I have a system in which users can create their own user_groups for their own project. A user can belong to many projects but can have only one group per project. My tables:
users (userid, username, active_projectid)
project_groups(groupid, projectid, name)
project_users(pid, userid, groupid)
I’m struggling to create a query that fetches the user’s group based on their active_projectid.
SELECT users.userid, users.username FROM users
LEFT OUTER JOIN project_groups ON project_groups.projectid = users.active_projectid
LEFT OUTER JOIN project_users ON project_users.userid = users.userid
WHERE users.userid = 5
The above obviously doesn’t work because project_groups could contain multiple groups for a single project (e.g. Admin, Programmer, Writer). I thought of doing something like adding another value to the users table like active_groupid and change that whenever the user changes project. But I was just wondering if there was some way to be able to select the user’s group without having to do this.
Notes: A user may not be in any group or belong to any project (such as they just registered on the system and haven’t created a project yet). This is why it needs to be LEFT OUTER JOIN and also why I can’t select from project_users instead.
Any help would be appreciated!
if a project can have many groups then a user’s active project can have many groups, so asking for the user’s (single) group doesn’t make sense
Sorry, I don’t think I explained myself.
A project can have multiple users assigned to it (project_users). Sometimes, the admin of the project may wish to create their own user groups in order to give power to the users in their project. (project_groups). So in order to get the user’s power for a particular project, I need to grab their project_group based on their active_projectid.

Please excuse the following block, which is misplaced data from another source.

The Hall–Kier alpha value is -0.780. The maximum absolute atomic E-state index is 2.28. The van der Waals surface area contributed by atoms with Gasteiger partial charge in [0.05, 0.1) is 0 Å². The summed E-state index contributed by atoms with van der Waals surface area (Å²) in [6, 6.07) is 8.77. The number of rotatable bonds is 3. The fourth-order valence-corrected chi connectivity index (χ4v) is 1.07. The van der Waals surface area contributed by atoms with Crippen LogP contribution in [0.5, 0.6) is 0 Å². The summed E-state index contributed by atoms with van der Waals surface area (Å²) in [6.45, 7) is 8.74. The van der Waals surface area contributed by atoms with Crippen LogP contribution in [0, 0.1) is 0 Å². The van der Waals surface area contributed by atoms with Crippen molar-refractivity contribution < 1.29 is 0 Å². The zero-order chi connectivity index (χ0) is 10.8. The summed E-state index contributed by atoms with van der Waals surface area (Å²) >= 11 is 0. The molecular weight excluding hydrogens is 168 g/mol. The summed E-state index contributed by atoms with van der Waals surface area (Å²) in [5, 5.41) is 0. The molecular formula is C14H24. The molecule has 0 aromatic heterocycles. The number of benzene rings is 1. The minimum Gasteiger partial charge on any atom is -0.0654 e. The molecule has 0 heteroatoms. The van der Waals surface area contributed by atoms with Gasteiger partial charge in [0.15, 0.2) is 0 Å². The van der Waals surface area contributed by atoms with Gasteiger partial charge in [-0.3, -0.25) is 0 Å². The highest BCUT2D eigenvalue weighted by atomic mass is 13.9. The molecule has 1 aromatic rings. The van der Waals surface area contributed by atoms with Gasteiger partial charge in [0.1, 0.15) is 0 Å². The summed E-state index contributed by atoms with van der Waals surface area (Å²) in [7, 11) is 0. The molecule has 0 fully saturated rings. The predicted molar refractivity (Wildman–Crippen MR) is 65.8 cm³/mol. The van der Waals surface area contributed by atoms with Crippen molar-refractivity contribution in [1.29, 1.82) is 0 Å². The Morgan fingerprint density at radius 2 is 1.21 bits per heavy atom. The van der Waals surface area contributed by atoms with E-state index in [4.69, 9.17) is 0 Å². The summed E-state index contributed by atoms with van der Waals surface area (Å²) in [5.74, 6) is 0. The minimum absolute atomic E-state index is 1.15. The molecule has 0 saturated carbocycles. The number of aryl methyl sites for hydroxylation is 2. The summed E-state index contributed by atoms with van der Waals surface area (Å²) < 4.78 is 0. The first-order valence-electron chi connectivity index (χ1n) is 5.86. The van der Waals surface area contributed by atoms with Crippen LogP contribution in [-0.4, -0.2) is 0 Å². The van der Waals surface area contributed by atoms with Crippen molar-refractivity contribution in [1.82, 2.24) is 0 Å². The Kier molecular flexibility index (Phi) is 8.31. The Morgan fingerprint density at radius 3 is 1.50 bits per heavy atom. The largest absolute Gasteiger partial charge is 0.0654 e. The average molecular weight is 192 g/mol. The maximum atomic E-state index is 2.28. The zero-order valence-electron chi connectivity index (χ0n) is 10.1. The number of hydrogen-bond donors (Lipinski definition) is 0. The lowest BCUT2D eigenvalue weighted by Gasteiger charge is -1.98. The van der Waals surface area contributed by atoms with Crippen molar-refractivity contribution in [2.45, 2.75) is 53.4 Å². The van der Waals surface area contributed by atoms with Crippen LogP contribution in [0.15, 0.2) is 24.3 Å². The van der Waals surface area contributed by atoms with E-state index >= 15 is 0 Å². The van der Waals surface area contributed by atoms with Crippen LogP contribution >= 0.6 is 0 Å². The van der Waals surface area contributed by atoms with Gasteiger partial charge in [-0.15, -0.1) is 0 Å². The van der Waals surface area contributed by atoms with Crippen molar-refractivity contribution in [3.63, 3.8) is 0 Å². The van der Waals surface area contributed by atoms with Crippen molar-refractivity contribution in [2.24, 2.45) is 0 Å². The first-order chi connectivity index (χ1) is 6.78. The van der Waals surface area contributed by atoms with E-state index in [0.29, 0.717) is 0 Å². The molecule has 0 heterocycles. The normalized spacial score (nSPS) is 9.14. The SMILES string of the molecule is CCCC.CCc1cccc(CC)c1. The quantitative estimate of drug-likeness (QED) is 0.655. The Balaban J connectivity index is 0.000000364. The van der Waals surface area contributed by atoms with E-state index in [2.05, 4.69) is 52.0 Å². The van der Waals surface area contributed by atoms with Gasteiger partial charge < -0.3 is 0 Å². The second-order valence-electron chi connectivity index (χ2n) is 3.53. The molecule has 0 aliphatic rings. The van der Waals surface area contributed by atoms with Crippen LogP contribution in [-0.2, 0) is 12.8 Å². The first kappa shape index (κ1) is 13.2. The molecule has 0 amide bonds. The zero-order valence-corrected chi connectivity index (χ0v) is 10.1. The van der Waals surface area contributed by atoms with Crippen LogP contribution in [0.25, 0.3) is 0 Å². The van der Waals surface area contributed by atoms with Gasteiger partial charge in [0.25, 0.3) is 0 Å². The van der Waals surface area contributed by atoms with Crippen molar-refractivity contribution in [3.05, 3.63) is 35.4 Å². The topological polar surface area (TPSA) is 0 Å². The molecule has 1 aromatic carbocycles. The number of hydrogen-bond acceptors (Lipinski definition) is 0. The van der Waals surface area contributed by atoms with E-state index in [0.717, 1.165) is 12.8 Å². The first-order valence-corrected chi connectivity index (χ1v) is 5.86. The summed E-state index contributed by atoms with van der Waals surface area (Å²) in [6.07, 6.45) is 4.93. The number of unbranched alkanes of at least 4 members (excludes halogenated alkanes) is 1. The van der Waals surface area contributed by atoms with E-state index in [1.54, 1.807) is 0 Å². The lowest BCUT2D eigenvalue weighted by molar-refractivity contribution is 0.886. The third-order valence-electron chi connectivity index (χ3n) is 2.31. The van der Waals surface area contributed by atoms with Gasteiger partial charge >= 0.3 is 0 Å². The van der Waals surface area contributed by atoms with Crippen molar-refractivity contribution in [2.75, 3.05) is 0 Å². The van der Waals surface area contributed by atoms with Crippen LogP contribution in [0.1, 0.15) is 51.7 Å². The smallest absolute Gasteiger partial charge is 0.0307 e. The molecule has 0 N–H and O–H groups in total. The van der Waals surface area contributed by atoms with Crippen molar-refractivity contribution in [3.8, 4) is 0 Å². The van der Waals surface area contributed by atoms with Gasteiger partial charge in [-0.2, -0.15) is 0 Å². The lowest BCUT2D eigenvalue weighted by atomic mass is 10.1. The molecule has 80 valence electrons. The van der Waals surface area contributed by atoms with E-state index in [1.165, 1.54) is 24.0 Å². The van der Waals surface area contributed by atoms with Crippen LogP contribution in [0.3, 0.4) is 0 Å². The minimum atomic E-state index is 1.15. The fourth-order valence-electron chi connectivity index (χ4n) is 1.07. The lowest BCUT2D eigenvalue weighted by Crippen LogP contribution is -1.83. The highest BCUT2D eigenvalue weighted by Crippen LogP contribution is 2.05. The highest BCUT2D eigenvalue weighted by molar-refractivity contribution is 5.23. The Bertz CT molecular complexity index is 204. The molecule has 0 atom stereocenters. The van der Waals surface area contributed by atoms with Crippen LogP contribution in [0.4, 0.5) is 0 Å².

Does that make a little more sense?
project_group also contains columns such as files, tasks, tickets. So when you get the correct group, you know what power they have (if they have access to the file system, tasks system or ticket system).
that’s actually quite simple
ON project_groups.projectid = users.active_projectid
WHERE users.userid = 5
Aha yeah, but a project can have multiple project_groups (but a user can only belong to one of them). So the above query will only get the first group within project_groups rather than the one the user actually belongs to. E.g.
users (userid, username)
projects (projectid, name)
1 Test Project
2 New Project
project_groups (groupid, projectid, name)
1, 1, Admin
2, 1, Programmer
project_users (userid, groupid)
In this case, Bob and Alph are both admins of the first project (test project).
you’ve completely lost me
unless you can provide some more robust and comprehensive sample data, i have no idea what you’re after, sorry
Haha okay no problem. I know the solution to it but I kind of wanted to do it without adding extra rows to my tables. Don’t worry about it, thank you for attempting to help!